One hundred years ago this May, President Woodrow Wilson signed the Smith-Lever Act into law. The act established a system of cooperative extension services connected to land-grant universities. The idea was to take all the wisdom and knowledge from the land-grant institutions and make that available to people in their everyday lives – out on the farm, in their homes, in their businesses and in their communities. That was 100 years ago and here we are – we’re still at it.

From its beginning, Michigan State University Extension’s emphasis has been on agriculture. Well over half of our federal and state funds go into agricultural programming. Our network of Extension educators makes faculty expertise and university research available to communities.

We’re still involved in the same areas today but we’ve also evolved. We’ve looked for new ways to reach people where they are. We now have a presence at Detroit Eastern Market and the Grand Rapids Downtown Market where we educate the public on nutrition, gardening and food safety. We will soon have a footprint in the Flint Farmers Market. Our Michigan Fresh campaign further educates on fruits, vegetables, flowers and ornamentals as well as food safety, food storage and preservation, and gardening.

We’ve found new ways to reach out to youth. Michigan 4-H Youth Development has grown in one year from 175,000 to 200,000 youth. We are over halfway to our goal of reaching 20 percent of Michigan youth by 2020. We’re getting kids interested in STEM (science, technology, engineering and math) outside the classroom. We’re also helping kids ‒ through a multitude of project areas ‒ develop life skills such as critical thinking, problem solving and decision making. These skills will help them become the leaders and successful, resilient adults of tomorrow.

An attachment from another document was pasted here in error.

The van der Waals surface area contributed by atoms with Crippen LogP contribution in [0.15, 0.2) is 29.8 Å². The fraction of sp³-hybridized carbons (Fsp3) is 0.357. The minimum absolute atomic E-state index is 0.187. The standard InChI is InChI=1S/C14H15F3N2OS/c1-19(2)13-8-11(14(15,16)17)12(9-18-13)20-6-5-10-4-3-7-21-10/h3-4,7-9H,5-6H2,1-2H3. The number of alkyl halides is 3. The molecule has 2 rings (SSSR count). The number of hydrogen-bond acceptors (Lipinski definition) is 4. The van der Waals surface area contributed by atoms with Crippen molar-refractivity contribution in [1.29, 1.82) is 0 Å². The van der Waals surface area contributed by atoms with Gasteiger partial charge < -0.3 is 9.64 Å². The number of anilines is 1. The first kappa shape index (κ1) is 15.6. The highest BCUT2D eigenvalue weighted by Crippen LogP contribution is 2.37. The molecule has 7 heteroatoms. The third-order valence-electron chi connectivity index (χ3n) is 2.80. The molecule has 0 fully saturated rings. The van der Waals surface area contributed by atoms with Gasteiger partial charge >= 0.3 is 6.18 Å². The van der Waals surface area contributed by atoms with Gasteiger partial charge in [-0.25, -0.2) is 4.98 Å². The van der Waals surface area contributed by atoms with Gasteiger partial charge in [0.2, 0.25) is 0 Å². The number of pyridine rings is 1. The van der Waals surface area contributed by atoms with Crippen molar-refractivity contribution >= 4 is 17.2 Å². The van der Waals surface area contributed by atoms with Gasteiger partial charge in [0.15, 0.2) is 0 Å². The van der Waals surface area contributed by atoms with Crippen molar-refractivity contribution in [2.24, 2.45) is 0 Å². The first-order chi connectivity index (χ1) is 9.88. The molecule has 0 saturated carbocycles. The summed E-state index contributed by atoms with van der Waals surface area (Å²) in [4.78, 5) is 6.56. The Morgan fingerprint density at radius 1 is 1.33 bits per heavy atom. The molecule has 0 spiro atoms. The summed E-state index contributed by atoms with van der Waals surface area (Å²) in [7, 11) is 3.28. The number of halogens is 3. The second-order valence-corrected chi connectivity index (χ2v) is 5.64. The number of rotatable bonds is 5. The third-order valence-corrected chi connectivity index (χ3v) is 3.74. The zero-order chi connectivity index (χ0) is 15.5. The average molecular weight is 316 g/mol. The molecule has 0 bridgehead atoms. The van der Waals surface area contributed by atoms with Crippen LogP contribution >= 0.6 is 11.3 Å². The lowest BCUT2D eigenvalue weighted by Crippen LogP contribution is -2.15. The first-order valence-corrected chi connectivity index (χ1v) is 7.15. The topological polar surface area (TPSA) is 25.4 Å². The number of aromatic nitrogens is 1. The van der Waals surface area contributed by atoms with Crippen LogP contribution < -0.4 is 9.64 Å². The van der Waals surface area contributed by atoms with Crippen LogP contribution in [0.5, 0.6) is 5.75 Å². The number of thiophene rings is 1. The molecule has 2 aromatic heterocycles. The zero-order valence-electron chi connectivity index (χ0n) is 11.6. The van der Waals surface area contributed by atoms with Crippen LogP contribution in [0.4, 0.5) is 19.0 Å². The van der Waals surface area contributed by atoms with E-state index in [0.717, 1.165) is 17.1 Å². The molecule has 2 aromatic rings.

Our placemaking team and community food systems team help communities discover how to attract people.

Any challenges we do have, we turn to opportunities. You may want to listen to my conversation with Kirk Heinze that took place March 21 on Greening of the Great Lakes on News/Talk 760 WJR. I talk about how our Michigan State University Extension programs are still life changing and relevant after 100 years. You can read the MLive article here: http://www.mlive.com/environment/index.ssf/2014/03/as_msu_extension_celebrates_it.html. At the end of the article, you’ll find a link to the broadcast.

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Vote to win funding for MSUE 4-H

We’re asking all 4-H members, volunteers, alumni, Michigan State University Extension staff, and more to raise their hands to help Michigan 4-H Youth Development win a $10,000 science sponsorship from HughesNet to support science activities for 4-H Exploration Days (June 18 to 20). This year, the event’s theme is “Unleash Your Inner Scientist.” This pre-college program will be filled with numerous opportunities to explore science and gain exposure to career possibilities in science, technology, engineering and math (STEM) fields. Voting is simple and quick, and ends on May 1 at 11:59 p.m. EST. Click here to help kids explore STEM at 4-H Exploration Days:

http://www.4-h.org/about/partners/featured/hughesnet/?loc=CAROUSEL. Please help spread the word!

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Wayne County 4-H receives STEM grant

Some Wayne County middle schoolers will be having fun this summer and acquiring important STEM (science, technology, engineering and math) skills at the same time thanks to a grant from Cognizant’s Making the Future After-school and Summer Program. The program seeks to inspire young learners to pursue STEM disciplines by creating fun and hands-on learning experiences. Michigan State University Extension 4-H Youth Development will use the $6,000 grant in the summer of 2014 to expand the TechXcite program, an after-school engineering curriculum developed by National 4-H and Duke University’s Pratt School of Engineering.